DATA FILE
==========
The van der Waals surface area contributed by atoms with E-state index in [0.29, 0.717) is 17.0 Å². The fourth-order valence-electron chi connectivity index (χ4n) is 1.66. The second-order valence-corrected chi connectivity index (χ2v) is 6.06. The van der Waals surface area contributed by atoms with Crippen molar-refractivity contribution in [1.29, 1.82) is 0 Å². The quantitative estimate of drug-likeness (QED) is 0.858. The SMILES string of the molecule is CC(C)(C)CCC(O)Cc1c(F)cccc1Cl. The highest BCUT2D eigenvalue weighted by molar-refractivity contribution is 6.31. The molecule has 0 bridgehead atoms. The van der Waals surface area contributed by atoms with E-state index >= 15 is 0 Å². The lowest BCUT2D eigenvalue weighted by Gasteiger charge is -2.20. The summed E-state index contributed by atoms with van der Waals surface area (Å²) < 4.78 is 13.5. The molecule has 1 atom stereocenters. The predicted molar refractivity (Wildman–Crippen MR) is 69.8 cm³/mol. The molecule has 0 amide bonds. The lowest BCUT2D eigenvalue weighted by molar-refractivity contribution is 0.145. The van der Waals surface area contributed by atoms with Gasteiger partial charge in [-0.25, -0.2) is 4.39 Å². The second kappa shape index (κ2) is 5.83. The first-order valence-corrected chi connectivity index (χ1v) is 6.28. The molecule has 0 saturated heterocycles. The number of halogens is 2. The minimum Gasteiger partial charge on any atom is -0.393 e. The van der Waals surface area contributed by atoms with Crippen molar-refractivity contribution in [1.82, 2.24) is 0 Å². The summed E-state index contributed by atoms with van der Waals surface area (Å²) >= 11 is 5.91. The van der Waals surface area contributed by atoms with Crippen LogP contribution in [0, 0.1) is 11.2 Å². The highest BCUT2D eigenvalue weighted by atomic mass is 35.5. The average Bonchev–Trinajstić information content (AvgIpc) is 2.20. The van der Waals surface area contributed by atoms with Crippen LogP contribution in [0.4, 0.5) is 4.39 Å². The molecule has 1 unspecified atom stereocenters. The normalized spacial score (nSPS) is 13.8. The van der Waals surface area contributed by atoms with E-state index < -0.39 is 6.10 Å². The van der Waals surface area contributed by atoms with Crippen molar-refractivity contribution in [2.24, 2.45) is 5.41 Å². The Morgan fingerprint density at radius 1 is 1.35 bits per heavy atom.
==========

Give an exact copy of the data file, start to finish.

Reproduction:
The van der Waals surface area contributed by atoms with E-state index in [0.29, 0.717) is 17.0 Å². The fourth-order valence-electron chi connectivity index (χ4n) is 1.66. The second-order valence-corrected chi connectivity index (χ2v) is 6.06. The van der Waals surface area contributed by atoms with Crippen molar-refractivity contribution in [1.29, 1.82) is 0 Å². The quantitative estimate of drug-likeness (QED) is 0.858. The SMILES string of the molecule is CC(C)(C)CCC(O)Cc1c(F)cccc1Cl. The highest BCUT2D eigenvalue weighted by molar-refractivity contribution is 6.31. The molecule has 0 bridgehead atoms. The van der Waals surface area contributed by atoms with E-state index >= 15 is 0 Å². The lowest BCUT2D eigenvalue weighted by Gasteiger charge is -2.20. The summed E-state index contributed by atoms with van der Waals surface area (Å²) < 4.78 is 13.5. The molecule has 1 atom stereocenters. The predicted molar refractivity (Wildman–Crippen MR) is 69.8 cm³/mol. The molecule has 0 amide bonds. The lowest BCUT2D eigenvalue weighted by molar-refractivity contribution is 0.145. The van der Waals surface area contributed by atoms with Gasteiger partial charge in [-0.25, -0.2) is 4.39 Å². The second kappa shape index (κ2) is 5.83. The first-order valence-corrected chi connectivity index (χ1v) is 6.28. The molecule has 0 saturated heterocycles. The number of halogens is 2. The minimum Gasteiger partial charge on any atom is -0.393 e. The van der Waals surface area contributed by atoms with Crippen molar-refractivity contribution in [1.82, 2.24) is 0 Å². The summed E-state index contributed by atoms with van der Waals surface area (Å²) >= 11 is 5.91. The van der Waals surface area contributed by atoms with Crippen LogP contribution in [0, 0.1) is 11.2 Å². The highest BCUT2D eigenvalue weighted by atomic mass is 35.5. The average Bonchev–Trinajstić information content (AvgIpc) is 2.20. The van der Waals surface area contributed by atoms with Crippen LogP contribution in [0.4, 0.5) is 4.39 Å². The molecule has 1 unspecified atom stereocenters. The normalized spacial score (nSPS) is 13.8. The van der Waals surface area contributed by atoms with E-state index < -0.39 is 6.10 Å². The van der Waals surface area contributed by atoms with Crippen molar-refractivity contribution in [2.24, 2.45) is 5.41 Å². The Morgan fingerprint density at radius 1 is 1.35 bits per heavy atom.